Connective Corridor and Visit Syracuse Introduce Interactive Information Network
Visitors and residents now have a new fun and interactive way to access information in the Greater Syracuse Area right at their fingertips. Visit Syracuse and the Connective Corridor have introduced the first round of Tourist Assistance Portals (TAP) to the area.
The TAP is an interactive touch-screen kiosk that works like a website and features information pulled directly from the Visit Syracuse database. It is an ecofriendly way to provide visitors easy access to local events, weather, culture and up-to-the-minute guides to regional businesses, maps, photos and more without the paper waste of brochures and flyers. The system also allows visitors to send information directly from the TAP to their cell phones and email addresses.
“This is an unbelievably fun and easy way for businesses to engage with visitors throughout the region,” says Visit Syracuse President David Holder.
The Connective Corridor provided funding for the first 11 TAP systems at key public venues along the Connective Corridor and Civic Strip. Locations include: City Hall, Erie Canal Museum, Everson Museum, Landmark Theatre, the Museum of Science and Technology (MOST), the Oncenter, Onondaga Historical Association, Redhouse Arts Center, Schine Student Center, Syracuse Stage and Visit Syracuse’s Downtown Visitor’s Center in the Pike Block building.
“The Corridor is a connected arts and cultural district, and the TAP is part of a new wayfinding system that will help visitors, residents and students better explore and experience Syracuse,” says Linda Dickerson Hartsock, who manages the Connective Corridor for the University’s Office of Community Engagement and Economic Development.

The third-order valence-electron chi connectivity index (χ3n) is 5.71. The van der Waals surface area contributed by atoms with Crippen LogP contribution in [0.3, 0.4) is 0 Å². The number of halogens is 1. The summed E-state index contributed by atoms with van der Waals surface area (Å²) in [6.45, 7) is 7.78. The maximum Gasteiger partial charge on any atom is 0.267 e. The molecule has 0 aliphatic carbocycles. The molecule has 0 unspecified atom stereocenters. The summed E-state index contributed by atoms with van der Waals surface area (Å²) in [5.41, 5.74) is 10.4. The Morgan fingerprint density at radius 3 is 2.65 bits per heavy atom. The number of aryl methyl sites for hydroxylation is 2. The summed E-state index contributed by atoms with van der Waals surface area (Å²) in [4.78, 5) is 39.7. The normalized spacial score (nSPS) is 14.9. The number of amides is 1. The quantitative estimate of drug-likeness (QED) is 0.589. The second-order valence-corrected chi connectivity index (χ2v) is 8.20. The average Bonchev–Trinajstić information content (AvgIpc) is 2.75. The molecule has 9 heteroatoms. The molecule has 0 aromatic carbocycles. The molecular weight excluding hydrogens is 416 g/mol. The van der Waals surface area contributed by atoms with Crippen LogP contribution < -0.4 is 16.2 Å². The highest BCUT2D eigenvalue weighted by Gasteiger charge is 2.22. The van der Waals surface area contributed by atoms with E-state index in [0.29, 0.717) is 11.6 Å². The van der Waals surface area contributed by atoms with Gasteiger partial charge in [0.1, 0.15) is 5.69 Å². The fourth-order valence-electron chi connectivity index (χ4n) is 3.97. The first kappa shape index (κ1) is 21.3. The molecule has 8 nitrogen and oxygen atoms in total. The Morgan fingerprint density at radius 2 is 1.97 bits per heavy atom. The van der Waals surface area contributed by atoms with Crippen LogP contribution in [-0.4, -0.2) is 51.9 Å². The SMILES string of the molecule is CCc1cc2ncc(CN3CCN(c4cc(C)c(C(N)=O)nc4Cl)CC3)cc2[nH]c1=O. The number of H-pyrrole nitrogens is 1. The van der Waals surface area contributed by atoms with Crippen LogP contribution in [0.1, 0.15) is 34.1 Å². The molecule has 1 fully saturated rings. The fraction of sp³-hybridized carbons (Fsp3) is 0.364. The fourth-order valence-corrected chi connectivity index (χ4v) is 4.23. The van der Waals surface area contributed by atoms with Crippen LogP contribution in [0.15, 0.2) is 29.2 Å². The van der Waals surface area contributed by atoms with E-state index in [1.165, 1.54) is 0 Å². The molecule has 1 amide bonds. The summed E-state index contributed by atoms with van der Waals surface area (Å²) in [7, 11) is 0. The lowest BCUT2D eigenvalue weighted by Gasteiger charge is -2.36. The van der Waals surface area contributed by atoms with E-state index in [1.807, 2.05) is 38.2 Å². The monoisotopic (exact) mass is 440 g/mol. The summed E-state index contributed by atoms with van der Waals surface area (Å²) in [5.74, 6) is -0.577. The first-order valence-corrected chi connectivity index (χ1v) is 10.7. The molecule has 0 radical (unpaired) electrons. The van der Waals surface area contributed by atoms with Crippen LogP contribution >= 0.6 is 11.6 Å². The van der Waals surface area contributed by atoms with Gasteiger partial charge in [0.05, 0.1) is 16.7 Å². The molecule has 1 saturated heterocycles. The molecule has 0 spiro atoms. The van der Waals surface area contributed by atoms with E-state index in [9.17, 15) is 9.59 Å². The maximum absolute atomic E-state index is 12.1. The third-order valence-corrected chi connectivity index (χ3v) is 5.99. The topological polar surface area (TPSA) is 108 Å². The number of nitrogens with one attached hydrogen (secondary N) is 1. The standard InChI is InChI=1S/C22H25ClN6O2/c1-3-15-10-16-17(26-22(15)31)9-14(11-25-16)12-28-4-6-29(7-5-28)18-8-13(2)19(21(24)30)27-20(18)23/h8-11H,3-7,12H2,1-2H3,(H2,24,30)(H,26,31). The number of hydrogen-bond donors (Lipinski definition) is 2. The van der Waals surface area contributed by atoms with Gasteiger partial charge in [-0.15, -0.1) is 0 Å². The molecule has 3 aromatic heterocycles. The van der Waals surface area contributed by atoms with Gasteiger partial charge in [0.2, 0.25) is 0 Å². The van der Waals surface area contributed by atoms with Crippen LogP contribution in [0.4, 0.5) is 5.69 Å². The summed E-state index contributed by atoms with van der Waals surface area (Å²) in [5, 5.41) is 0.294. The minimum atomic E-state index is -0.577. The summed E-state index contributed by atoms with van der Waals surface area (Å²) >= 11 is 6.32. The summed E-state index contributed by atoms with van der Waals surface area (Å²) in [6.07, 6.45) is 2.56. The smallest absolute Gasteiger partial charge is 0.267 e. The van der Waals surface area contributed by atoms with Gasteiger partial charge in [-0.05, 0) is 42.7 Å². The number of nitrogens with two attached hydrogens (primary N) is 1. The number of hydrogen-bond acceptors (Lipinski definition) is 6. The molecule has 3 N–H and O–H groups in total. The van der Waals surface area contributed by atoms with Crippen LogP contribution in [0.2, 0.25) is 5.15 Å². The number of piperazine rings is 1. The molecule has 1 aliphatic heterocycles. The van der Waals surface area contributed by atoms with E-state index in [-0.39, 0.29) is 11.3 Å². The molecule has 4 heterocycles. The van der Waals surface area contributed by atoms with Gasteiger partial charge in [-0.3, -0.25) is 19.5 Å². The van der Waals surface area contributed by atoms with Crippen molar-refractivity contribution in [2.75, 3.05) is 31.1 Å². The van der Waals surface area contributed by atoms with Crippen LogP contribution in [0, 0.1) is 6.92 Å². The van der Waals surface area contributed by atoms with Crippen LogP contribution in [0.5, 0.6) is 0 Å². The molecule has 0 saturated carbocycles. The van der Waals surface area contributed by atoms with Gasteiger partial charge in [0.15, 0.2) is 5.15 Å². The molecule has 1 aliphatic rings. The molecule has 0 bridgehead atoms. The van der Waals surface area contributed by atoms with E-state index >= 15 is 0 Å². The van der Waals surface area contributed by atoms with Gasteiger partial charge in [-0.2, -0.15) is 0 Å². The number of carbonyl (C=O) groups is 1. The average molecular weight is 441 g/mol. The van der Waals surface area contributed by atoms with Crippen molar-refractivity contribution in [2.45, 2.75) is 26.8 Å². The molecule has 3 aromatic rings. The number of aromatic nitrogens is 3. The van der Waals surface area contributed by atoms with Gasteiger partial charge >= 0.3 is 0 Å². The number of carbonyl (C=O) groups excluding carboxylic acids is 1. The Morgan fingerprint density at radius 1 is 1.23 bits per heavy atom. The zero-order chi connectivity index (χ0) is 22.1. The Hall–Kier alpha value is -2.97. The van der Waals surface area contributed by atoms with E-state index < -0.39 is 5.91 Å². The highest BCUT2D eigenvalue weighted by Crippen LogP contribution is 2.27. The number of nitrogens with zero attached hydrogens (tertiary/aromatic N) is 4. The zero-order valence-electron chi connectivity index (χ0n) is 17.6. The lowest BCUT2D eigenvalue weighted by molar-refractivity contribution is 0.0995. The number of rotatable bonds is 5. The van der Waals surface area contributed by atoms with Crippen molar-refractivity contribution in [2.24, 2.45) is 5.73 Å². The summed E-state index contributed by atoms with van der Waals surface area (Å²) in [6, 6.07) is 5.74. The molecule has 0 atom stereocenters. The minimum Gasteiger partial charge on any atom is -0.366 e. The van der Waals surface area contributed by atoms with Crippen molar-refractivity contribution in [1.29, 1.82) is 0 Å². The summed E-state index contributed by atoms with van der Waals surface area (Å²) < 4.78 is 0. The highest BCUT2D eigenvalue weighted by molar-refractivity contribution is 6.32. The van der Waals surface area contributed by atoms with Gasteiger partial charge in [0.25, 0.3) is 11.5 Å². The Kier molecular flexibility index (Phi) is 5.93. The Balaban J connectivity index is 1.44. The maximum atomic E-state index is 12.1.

The TAP system was created by BlueFocus Media. The TAP system is currently installed in 12 U.S. travel destinations, including Savannah, Ga.; Newport, R.I.; Northern Indiana; Washington County, Ore.; the Quad Cities; and Newark, N.J. The program’s creative director, Iris Stein, is originally from Liverpool, N.Y., and returned home to install the interactive portals.
“After living in Savannah for more than 20 years, it’s sensational to see how much Syracuse has grown and changed,” says Stein. “I return annually to visit family and now it’s exciting to be a part of the enhancement of my hometown.”
“We value our strong partnership with Visit Syracuse and are happy to launch this with collaborators along the Corridor,” Hartsock says. “Along with the new streetscape, pedestrian and bicycle paths, partnerships like this are a perfect way to help activate the Corridor.”
The Visit Syracuse team will continue to improve the system with fresh and informative material. School of Design students will work with the Connective Corridor to provide design and content to highlight the Connective Corridor as a way for students and the campus community to explore downtown.